• The Improving Economy
    By sheer virtue of the economy getting better and better, people will have more money they can expend on trips to restaurants.
  • Sub Shops, Gourmet Coffee and Donuts, Fast-Casual
    These food locations might just be on the rise for sales, given how they’ve increased in recent years.
  • Protein Prices
    Beef will get harder, scarcer, and costlier, while chicken will drop in price and become more prominent.
  • Demographic Shifts
    Given an ever-changing set of demographics, Asian and Mexican populations will increase the interest in certain dishes, ranging from fruits to noodles.
  • Older Generations
    Baby boomers and seniors stay consistent, if not increasing, in their attendance to restaurants.
  • Differing Discounts
    Instead of physical coupons, discounts and promotions will be changing in the face of technology.
  • Mobile Technology
    Smart phones, tablets, and more are changing the face of restaurants; customers are interacting less with each other and more with their devices, and some restaurants are taking the waiter and waitress out of the equation and swapping in tablets for ordering.
  • Healthier Options
    Due to a variety of factors, such as a the nutritional needs of the older set, the tradition for fresh food for immigrant sets, and the desire for healthier eating from younger sets, healthy food will be on the rise.
  • Fine-Dining
    Accompanying the recession’s end is a recovery of fine dining sales.
  • New Concepts
    New styles and types of restaurants will make their debut this year.

Are you ready to tackle the challenges and pressures of 2014 at your restaurant? Making sure you have the freshest foods while accepting and endearing yourselves to both the older crowd and the younger, more technologically-endearing crew will make sure your restaurant stays at the forefront of change. If you’re a fine-dining establishment or even just a good sub, donut, or coffee shop, you might just be lucky enough to ride a trend that’s headed your way.

Food Of The Feast: Kwanzaa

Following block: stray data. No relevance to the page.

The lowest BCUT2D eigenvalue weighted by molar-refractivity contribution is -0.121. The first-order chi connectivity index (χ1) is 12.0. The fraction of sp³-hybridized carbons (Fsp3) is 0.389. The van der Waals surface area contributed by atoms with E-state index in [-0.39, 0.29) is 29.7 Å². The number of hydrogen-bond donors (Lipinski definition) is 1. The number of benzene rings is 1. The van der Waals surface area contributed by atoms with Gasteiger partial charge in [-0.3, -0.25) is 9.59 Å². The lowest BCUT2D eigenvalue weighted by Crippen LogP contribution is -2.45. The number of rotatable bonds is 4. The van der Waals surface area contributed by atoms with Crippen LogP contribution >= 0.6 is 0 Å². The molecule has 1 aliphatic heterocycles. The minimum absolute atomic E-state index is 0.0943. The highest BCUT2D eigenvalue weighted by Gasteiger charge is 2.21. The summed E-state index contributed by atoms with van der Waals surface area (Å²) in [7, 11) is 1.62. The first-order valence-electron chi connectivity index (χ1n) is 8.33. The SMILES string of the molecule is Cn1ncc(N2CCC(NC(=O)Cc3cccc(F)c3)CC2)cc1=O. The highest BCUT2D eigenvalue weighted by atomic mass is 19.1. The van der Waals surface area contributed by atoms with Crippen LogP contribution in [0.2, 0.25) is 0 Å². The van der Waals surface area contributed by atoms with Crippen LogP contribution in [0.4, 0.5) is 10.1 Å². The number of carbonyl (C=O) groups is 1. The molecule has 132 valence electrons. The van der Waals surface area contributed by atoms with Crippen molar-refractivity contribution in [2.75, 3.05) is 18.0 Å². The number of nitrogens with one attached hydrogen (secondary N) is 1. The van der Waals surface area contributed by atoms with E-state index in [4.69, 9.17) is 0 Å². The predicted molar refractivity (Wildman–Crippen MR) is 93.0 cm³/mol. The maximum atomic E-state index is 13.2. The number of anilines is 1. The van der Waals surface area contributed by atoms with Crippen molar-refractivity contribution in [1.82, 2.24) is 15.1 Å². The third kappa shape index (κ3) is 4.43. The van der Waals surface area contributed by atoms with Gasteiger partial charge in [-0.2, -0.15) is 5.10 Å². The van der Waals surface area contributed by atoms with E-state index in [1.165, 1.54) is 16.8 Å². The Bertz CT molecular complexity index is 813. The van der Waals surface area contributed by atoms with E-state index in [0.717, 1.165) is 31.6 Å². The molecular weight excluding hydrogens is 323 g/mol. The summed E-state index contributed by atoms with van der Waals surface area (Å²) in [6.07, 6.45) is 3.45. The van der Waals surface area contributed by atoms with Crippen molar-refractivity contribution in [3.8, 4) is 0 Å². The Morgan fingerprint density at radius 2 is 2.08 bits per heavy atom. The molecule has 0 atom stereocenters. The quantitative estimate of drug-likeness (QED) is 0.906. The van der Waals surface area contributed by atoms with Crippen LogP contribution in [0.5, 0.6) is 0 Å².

Woman dressed in African costume.
The seven days of Kwanzaa celebrates “Nguzo Saba”, or the seven principles: unity, self-determination, collective work and responsibility, cooperative economics, purpose, creativity, and faith.

The Karamu feast can actually be pretty modular, with dishes from Africa suggested. Yams, sesame seeds, collard greens and hot peppers were all ingredients brought to America from Africa are suggested for inclusion with the meal.

Karamu is celebrated on December 31st, bringing it on the same day as many New Year’s Eve parties. Betty Crocker suggests

  • hot spiced cider
  • green chile corn fritters
  • squash and bean soup
  • Moroccan chicken with olives
  • slow cooker jambalaya
  • hot and spicy greens
  • African squash and yams
  • black bean salad
  • coriander bread
  • cheese-garlic biscuits
  • banana-coconut bake
  • butter-rum pound cake

Additionally, an important part of Karamu is the pouring of libations. This pouring is to honor ancestors.

Kwanzaa does not actively replace any other holiday, and offers a chance to look into more historic African culture and society. Celebrating Karamu would give one a good taste of food from a whole continent that might not be readily seen otherwise.

While not largely celebrated in America, it does have its fans, and it can be celebrated by all. You may actually feature a few of the dishes indicative of Kwanzaa on your menu; possibly highlighting these for the week of Kwanzaa could allow you to enjoy the holiday in your restaurant with minimal effort.

If it fits your restaurant’s theme, you may even want to try a few of the menu items out during this time to see how they’d work on a longer-term menu. Items such as butter-rum pound cake and banana-coconut bake could easily be standards on a dessert menu, while cheddar garlic biscuits could be a standard side. Hot spiced cider might even work as a warm drink during the colder months.

If you wish to decorate for the holiday, remember the the iconic Kwanzaa colors are green, black, and red, and be respectful.